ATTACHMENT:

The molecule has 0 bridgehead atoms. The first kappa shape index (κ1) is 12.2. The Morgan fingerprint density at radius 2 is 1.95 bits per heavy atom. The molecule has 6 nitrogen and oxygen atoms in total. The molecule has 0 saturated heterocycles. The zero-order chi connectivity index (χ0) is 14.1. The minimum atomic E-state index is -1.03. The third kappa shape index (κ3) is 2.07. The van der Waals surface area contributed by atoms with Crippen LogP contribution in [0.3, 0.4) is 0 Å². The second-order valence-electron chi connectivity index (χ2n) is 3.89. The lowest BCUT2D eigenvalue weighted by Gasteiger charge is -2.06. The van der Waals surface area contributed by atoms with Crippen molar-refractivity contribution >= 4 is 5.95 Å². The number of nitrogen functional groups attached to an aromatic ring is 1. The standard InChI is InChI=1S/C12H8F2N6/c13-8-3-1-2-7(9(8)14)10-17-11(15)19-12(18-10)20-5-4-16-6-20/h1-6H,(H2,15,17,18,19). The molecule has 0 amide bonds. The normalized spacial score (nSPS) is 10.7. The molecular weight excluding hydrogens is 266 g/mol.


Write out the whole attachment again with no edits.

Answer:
The molecule has 0 bridgehead atoms. The first kappa shape index (κ1) is 12.2. The Morgan fingerprint density at radius 2 is 1.95 bits per heavy atom. The molecule has 6 nitrogen and oxygen atoms in total. The molecule has 0 saturated heterocycles. The zero-order chi connectivity index (χ0) is 14.1. The minimum atomic E-state index is -1.03. The third kappa shape index (κ3) is 2.07. The van der Waals surface area contributed by atoms with Crippen LogP contribution in [0.3, 0.4) is 0 Å². The second-order valence-electron chi connectivity index (χ2n) is 3.89. The lowest BCUT2D eigenvalue weighted by Gasteiger charge is -2.06. The van der Waals surface area contributed by atoms with Crippen molar-refractivity contribution >= 4 is 5.95 Å². The number of nitrogen functional groups attached to an aromatic ring is 1. The standard InChI is InChI=1S/C12H8F2N6/c13-8-3-1-2-7(9(8)14)10-17-11(15)19-12(18-10)20-5-4-16-6-20/h1-6H,(H2,15,17,18,19). The molecule has 0 amide bonds. The normalized spacial score (nSPS) is 10.7. The molecular weight excluding hydrogens is 266 g/mol.